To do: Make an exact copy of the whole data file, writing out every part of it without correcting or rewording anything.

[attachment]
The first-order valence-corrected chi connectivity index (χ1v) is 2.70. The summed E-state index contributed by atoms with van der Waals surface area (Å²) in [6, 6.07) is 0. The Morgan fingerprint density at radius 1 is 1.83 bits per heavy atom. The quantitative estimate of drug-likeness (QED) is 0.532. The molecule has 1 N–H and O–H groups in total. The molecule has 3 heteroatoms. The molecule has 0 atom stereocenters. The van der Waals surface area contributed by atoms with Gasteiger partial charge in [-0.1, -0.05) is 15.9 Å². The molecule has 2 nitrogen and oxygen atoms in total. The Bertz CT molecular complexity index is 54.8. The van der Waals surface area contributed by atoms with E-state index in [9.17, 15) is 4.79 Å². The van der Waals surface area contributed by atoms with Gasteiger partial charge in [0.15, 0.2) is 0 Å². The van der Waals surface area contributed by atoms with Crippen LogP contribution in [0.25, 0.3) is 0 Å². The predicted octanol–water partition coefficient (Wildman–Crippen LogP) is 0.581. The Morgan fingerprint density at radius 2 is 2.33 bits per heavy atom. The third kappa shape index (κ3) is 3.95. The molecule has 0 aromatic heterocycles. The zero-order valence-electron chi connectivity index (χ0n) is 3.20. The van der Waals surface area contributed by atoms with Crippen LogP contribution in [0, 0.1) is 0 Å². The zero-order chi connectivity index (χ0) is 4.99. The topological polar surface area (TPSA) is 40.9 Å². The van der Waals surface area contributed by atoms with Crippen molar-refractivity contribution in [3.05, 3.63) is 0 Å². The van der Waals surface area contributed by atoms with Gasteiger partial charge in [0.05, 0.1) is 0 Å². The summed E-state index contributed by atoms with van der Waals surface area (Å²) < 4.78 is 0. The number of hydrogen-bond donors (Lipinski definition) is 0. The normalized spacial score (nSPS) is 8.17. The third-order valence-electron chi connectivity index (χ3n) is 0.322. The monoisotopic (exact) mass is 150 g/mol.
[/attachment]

The first-order valence-corrected chi connectivity index (χ1v) is 2.70. The summed E-state index contributed by atoms with van der Waals surface area (Å²) in [6, 6.07) is 0. The Morgan fingerprint density at radius 1 is 1.83 bits per heavy atom. The quantitative estimate of drug-likeness (QED) is 0.532. The molecule has 1 N–H and O–H groups in total. The molecule has 3 heteroatoms. The molecule has 0 atom stereocenters. The van der Waals surface area contributed by atoms with Gasteiger partial charge in [-0.1, -0.05) is 15.9 Å². The molecule has 2 nitrogen and oxygen atoms in total. The Bertz CT molecular complexity index is 54.8. The van der Waals surface area contributed by atoms with E-state index in [9.17, 15) is 4.79 Å². The van der Waals surface area contributed by atoms with Gasteiger partial charge in [0.15, 0.2) is 0 Å². The van der Waals surface area contributed by atoms with Crippen LogP contribution in [0.25, 0.3) is 0 Å². The predicted octanol–water partition coefficient (Wildman–Crippen LogP) is 0.581. The Morgan fingerprint density at radius 2 is 2.33 bits per heavy atom. The third kappa shape index (κ3) is 3.95. The molecule has 0 aromatic heterocycles. The zero-order valence-electron chi connectivity index (χ0n) is 3.20. The van der Waals surface area contributed by atoms with Crippen LogP contribution in [0, 0.1) is 0 Å². The zero-order chi connectivity index (χ0) is 4.99. The topological polar surface area (TPSA) is 40.9 Å². The van der Waals surface area contributed by atoms with Crippen molar-refractivity contribution in [3.05, 3.63) is 0 Å². The van der Waals surface area contributed by atoms with Gasteiger partial charge in [0.05, 0.1) is 0 Å². The summed E-state index contributed by atoms with van der Waals surface area (Å²) < 4.78 is 0. The number of hydrogen-bond donors (Lipinski definition) is 0. The normalized spacial score (nSPS) is 8.17. The third-order valence-electron chi connectivity index (χ3n) is 0.322. The monoisotopic (exact) mass is 150 g/mol.